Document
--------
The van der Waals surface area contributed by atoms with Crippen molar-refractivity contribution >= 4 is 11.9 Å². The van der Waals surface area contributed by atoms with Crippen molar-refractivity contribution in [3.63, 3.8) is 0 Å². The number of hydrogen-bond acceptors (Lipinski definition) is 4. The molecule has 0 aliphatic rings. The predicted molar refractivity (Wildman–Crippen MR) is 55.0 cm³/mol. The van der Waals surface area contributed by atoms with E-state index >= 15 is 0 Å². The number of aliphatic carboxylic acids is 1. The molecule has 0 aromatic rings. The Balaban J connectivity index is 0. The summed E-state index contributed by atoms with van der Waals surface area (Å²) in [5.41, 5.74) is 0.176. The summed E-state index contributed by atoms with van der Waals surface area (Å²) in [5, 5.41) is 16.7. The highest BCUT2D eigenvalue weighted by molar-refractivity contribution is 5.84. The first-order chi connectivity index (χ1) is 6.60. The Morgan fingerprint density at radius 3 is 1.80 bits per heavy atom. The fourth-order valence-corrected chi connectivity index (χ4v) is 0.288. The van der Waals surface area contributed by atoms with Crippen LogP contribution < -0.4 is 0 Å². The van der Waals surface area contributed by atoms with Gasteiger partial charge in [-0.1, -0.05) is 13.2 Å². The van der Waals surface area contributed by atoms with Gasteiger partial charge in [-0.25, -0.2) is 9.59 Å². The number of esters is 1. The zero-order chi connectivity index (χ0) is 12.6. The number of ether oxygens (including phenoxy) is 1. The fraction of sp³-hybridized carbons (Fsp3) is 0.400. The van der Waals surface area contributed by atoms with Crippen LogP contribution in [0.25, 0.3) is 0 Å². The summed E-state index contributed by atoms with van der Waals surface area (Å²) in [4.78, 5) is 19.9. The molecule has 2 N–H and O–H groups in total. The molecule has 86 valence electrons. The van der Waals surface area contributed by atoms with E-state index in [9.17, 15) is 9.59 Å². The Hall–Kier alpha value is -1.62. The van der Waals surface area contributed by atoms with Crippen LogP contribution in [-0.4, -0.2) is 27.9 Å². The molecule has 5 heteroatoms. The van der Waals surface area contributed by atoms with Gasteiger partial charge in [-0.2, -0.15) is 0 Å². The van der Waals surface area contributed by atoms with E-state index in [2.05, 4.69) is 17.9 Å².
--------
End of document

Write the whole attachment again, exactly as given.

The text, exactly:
The van der Waals surface area contributed by atoms with Crippen molar-refractivity contribution >= 4 is 11.9 Å². The van der Waals surface area contributed by atoms with Crippen molar-refractivity contribution in [3.63, 3.8) is 0 Å². The number of hydrogen-bond acceptors (Lipinski definition) is 4. The molecule has 0 aliphatic rings. The predicted molar refractivity (Wildman–Crippen MR) is 55.0 cm³/mol. The van der Waals surface area contributed by atoms with E-state index >= 15 is 0 Å². The number of aliphatic carboxylic acids is 1. The molecule has 0 aromatic rings. The Balaban J connectivity index is 0. The summed E-state index contributed by atoms with van der Waals surface area (Å²) in [5.41, 5.74) is 0.176. The summed E-state index contributed by atoms with van der Waals surface area (Å²) in [5, 5.41) is 16.7. The highest BCUT2D eigenvalue weighted by molar-refractivity contribution is 5.84. The first-order chi connectivity index (χ1) is 6.60. The Morgan fingerprint density at radius 3 is 1.80 bits per heavy atom. The fourth-order valence-corrected chi connectivity index (χ4v) is 0.288. The van der Waals surface area contributed by atoms with Crippen LogP contribution < -0.4 is 0 Å². The van der Waals surface area contributed by atoms with Gasteiger partial charge in [-0.1, -0.05) is 13.2 Å². The van der Waals surface area contributed by atoms with Gasteiger partial charge in [-0.25, -0.2) is 9.59 Å². The number of esters is 1. The zero-order chi connectivity index (χ0) is 12.6. The number of ether oxygens (including phenoxy) is 1. The fraction of sp³-hybridized carbons (Fsp3) is 0.400. The van der Waals surface area contributed by atoms with Crippen LogP contribution in [0.25, 0.3) is 0 Å². The summed E-state index contributed by atoms with van der Waals surface area (Å²) in [4.78, 5) is 19.9. The molecule has 2 N–H and O–H groups in total. The molecule has 86 valence electrons. The van der Waals surface area contributed by atoms with E-state index in [9.17, 15) is 9.59 Å². The Hall–Kier alpha value is -1.62. The van der Waals surface area contributed by atoms with Crippen LogP contribution in [-0.4, -0.2) is 27.9 Å². The molecule has 5 heteroatoms. The van der Waals surface area contributed by atoms with Gasteiger partial charge in [-0.2, -0.15) is 0 Å². The van der Waals surface area contributed by atoms with E-state index in [2.05, 4.69) is 17.9 Å².